Malcolm Arnold Variations - Score Only - Martin Ellerby

    MALCOLM ARNOLD VARIATIONS was commissioned by Philip Biggs and Richard Franklin for the 20th All England Masters International Brass Band Championship held in the Corn Exchange, Cambridge on 25 May 2008. The work is dedicated to Anthony Day, long time carer of Sir Malcolm Arnold in his final years. I first met Malcolm and Anthony in 1990 and remained in constant touch until Malcolm’s passing in 2006. Anthony, of course, remains a friend and plays his own role subliminally in this piece. The work is not based on any of Malcolm Arnold’s own themes, rather it is a portrait of him (and by association Anthony Day) through my eyes and as a result of my friendship with both parties over some 18 years. If there is any theme as such it is the personalities of the players, the protagonist and his carer placed together by my own efforts coloured and influenced by aspects of Arnold’s style and technique without recourse to direct quotation but through allusion and parody. It is of course designed as a brass band test piece but in my eyes is first and foremost a musical challenge. The pyrotechnical elements are there but always secondary to the musical thrust of the work’s structure. I have long beforehand submerged myself in Malcolm Arnold’s music and ultimately delivered this tribute. Music Directors will be advised to acquaint themselves with the composer’s personal music, particularly the film scores, symphonies, concertos and ballets: the solutions towards a successful interpretation of my piece are all in there – and YES, I want, and sanction, this piece to be interpreted, and therein lies the challenge for those of you ‘up front’! The challenge for players is that of virtuosity, ensemble and careful attention to where they are individually in relation to their colleagues – a question of balance, taste and insight. With regard to tempi, as is my usual custom, I have indicated all metronome marks with the prefix circa. I would suggest that the fast music is played at these tempos but that the more rubato moments can be allowed some freedom in expression and fluidity of line. With regard to the type of mutes to be employed – this decision I leave to the discretion of players and conductors. Structurally the work is cast as an Introduction, 20 Variations and a Finale. Some variations are self contained, others run into each other as sequences in the same tempo. In other variations, segments are repeated and developed. I could describe the overall concept as a miniature ballet or a condensed film score – there is much drama and character and the repeated elements assist this in driving the action forward. I have deliberately avoided the more extremely dark qualities of Malcolm’s own music in this, my celebration of this master-composer, as I have always viewed (and evidenced by my previous Masters scores Tristan Encounters and Chivalry) that the Cambridge contest is a ‘sunshine- affair’ and firmly believe that Malcolm Arnold would have had it no other way too!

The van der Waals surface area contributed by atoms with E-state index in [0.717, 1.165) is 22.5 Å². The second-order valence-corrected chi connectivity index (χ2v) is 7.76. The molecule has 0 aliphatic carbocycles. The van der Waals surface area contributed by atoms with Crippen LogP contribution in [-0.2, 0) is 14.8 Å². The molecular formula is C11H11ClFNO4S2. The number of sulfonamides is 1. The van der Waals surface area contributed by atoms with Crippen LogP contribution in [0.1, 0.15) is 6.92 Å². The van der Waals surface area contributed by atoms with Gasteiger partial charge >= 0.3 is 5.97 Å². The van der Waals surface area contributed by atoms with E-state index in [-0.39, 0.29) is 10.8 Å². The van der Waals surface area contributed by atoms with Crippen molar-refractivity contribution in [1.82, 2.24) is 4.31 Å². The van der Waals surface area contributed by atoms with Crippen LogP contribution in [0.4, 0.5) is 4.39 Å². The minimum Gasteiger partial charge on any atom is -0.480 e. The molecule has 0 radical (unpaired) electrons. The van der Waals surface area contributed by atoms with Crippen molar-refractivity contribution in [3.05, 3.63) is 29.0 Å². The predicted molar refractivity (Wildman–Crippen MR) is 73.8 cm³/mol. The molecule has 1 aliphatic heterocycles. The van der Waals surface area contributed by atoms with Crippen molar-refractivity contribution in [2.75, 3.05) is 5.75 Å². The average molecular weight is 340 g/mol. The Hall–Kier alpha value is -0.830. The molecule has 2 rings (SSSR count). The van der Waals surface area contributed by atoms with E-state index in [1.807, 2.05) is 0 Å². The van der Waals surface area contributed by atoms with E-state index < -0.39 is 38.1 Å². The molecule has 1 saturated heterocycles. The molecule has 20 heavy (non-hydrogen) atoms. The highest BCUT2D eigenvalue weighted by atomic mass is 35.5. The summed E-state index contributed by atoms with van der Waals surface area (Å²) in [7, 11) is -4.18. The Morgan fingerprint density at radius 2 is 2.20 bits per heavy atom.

Estimated delivery 12-14 days
  • £8.25

    Old Paintings - Patrick Millstone